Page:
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Health hazard evaluation report: HETA-2000-0305-2848, City of Long Beach Police Department, Long Beach, California.
Schrader-SM; Breitenstein-M; Lowe-B
Cincinnati, OH: U.S. Department of Health and Human Services, Public Health Service, Centers for Disease Control and Prevention, National Institute for Occupational Safety and Health, HETA 2000-0305-2848, 2001 May; :1-5
In May 2000, the National Institute for Occupational Safety and Health (NIOSH) received a request for a health hazard evaluation (HHE) from a representative of the International Association of Machinists and Aerospace Workers (IAM) Local 1930. The health concerns were genital numbness, sexual dysfunction, and feet problems in the Marine Bicycle patrol, Long Beach Police Department, Long Beach, California. From July 10 to 22, 2000, NIOSH researchers visited the City of Long Beach, California, to evaluate the Marine Bicycle patrol Officers and the possible health effects associated with biking. Twenty-nine biking officers participated in at least part of the study. Five non-biking men from the Long Beach area were used as the comparison group. Fourteen of the fifteen (93 percent) bikers responding to question on genital numbness indicated that at times they experienced numbness in their buttocks, scrotum, testicles , or penis during or after riding their bicycles. This numbness occurred after 10 minutes to 3 hours of riding and lasted from 5 minutes to 24 hours. Blood hormone levels and semen quality were normal in the officers providing samples. The male study participants were asked to wear a Rigscan erection monitoring device for 2 nights. The number of sleep erections was not affected indicating the basic neurophysiology of erectile function was intact I biking officers. However, measure of erection quality were lower in the biking officers. The percent of the sleeping time a man had an erection was statistically reduced (p=0.0097) in the biking police (26.2 percent) compared to men (42.8 percent) not riding bicycles. As the measured pressure between the officer and the bicycle seat increased, the percent sleeping time the individual had an erection was decreased. Similarly, as the average number of hours per day an officer was on his bike and the average number of days a week the officer rode his bike increased, the percent sleeping time with an erection decreased. This study indicates that the pressure between the biking officer and the bicycle seat is related to numbness in the genitals and subclinical impairment of erectile function. Blood hormone levels and semen quality were normal in the officers providing samples. Recommendations to minimize or eliminate these specific problems reported by biking officers include minimizing pressure to the perineum from the bicycle seat nose. This can be achieved by taking rest periods off of the bicycle saddle and ensuring proper bicycle fit. The police department is encouraged to investigate the feasibility of using bicycle seats without a nose or other extension.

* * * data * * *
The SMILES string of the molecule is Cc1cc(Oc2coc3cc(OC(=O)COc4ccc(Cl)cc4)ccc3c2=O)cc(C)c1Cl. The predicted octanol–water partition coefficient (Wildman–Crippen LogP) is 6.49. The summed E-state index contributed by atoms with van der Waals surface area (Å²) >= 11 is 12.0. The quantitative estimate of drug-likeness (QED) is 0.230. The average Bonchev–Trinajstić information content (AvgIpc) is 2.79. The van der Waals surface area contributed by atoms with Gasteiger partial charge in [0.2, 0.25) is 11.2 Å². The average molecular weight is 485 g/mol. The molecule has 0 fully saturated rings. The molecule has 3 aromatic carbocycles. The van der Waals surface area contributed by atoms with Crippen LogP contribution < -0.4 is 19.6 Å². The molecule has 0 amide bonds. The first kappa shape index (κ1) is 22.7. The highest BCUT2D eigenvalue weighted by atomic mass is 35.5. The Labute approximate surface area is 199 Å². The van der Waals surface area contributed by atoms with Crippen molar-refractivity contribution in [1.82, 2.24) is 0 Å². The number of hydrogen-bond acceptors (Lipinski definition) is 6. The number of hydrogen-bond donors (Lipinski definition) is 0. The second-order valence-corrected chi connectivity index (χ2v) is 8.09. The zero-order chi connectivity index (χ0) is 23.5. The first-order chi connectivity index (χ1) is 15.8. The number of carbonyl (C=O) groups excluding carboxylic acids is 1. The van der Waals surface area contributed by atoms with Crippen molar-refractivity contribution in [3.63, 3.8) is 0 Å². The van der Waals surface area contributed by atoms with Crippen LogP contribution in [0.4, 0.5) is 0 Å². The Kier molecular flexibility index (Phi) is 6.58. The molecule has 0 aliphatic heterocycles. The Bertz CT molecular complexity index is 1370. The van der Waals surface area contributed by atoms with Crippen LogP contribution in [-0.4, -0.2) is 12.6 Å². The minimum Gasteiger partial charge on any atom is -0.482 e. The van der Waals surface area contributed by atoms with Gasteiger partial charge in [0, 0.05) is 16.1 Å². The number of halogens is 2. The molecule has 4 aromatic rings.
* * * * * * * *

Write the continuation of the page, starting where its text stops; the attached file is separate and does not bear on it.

Region-9; Policemen; Reproductive-hazards; Reproductive-system-disorders; Reproductive-effects; Sex-factors; Spermatozoa; Neurological-system; Nervous-system-disorders; Neurological-reactions; Neurophysiological-effects; Hazards-Unconfirmed; Author Keywords: Police Protection; Bicycle; bike; seat; erectile dysfunction
Field Studies; Hazard Evaluation and Technical Assistance
NTIS Accession No.
National Institute for Occupational Safety and Health
Page last reviewed: April 12, 2019
Content source: National Institute for Occupational Safety and Health Education and Information Division